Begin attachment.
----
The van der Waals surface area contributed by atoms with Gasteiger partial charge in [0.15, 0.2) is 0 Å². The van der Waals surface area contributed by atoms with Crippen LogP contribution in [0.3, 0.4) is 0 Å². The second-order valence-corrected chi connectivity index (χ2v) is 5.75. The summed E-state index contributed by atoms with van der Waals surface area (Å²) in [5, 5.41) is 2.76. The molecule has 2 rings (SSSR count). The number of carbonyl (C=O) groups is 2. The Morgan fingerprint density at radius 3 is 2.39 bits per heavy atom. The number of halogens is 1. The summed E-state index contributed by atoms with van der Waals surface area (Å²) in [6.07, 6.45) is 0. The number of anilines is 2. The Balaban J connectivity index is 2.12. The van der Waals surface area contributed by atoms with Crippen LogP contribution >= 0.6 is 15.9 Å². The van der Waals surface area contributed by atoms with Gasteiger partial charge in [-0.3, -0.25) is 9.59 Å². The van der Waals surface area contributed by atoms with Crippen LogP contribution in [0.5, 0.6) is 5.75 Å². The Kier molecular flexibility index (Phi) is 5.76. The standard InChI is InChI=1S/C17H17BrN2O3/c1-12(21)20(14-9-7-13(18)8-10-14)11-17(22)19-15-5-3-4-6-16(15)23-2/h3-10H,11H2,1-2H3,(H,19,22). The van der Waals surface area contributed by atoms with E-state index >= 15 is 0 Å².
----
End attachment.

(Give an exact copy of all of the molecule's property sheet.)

The van der Waals surface area contributed by atoms with Gasteiger partial charge in [0.15, 0.2) is 0 Å². The van der Waals surface area contributed by atoms with Crippen LogP contribution in [0.3, 0.4) is 0 Å². The second-order valence-corrected chi connectivity index (χ2v) is 5.75. The summed E-state index contributed by atoms with van der Waals surface area (Å²) in [5, 5.41) is 2.76. The molecule has 2 rings (SSSR count). The number of carbonyl (C=O) groups is 2. The Morgan fingerprint density at radius 3 is 2.39 bits per heavy atom. The number of halogens is 1. The summed E-state index contributed by atoms with van der Waals surface area (Å²) in [6.07, 6.45) is 0. The number of anilines is 2. The Balaban J connectivity index is 2.12. The van der Waals surface area contributed by atoms with Crippen LogP contribution >= 0.6 is 15.9 Å². The van der Waals surface area contributed by atoms with Gasteiger partial charge in [-0.3, -0.25) is 9.59 Å². The van der Waals surface area contributed by atoms with Crippen LogP contribution in [0.5, 0.6) is 5.75 Å². The Kier molecular flexibility index (Phi) is 5.76. The standard InChI is InChI=1S/C17H17BrN2O3/c1-12(21)20(14-9-7-13(18)8-10-14)11-17(22)19-15-5-3-4-6-16(15)23-2/h3-10H,11H2,1-2H3,(H,19,22). The van der Waals surface area contributed by atoms with E-state index >= 15 is 0 Å².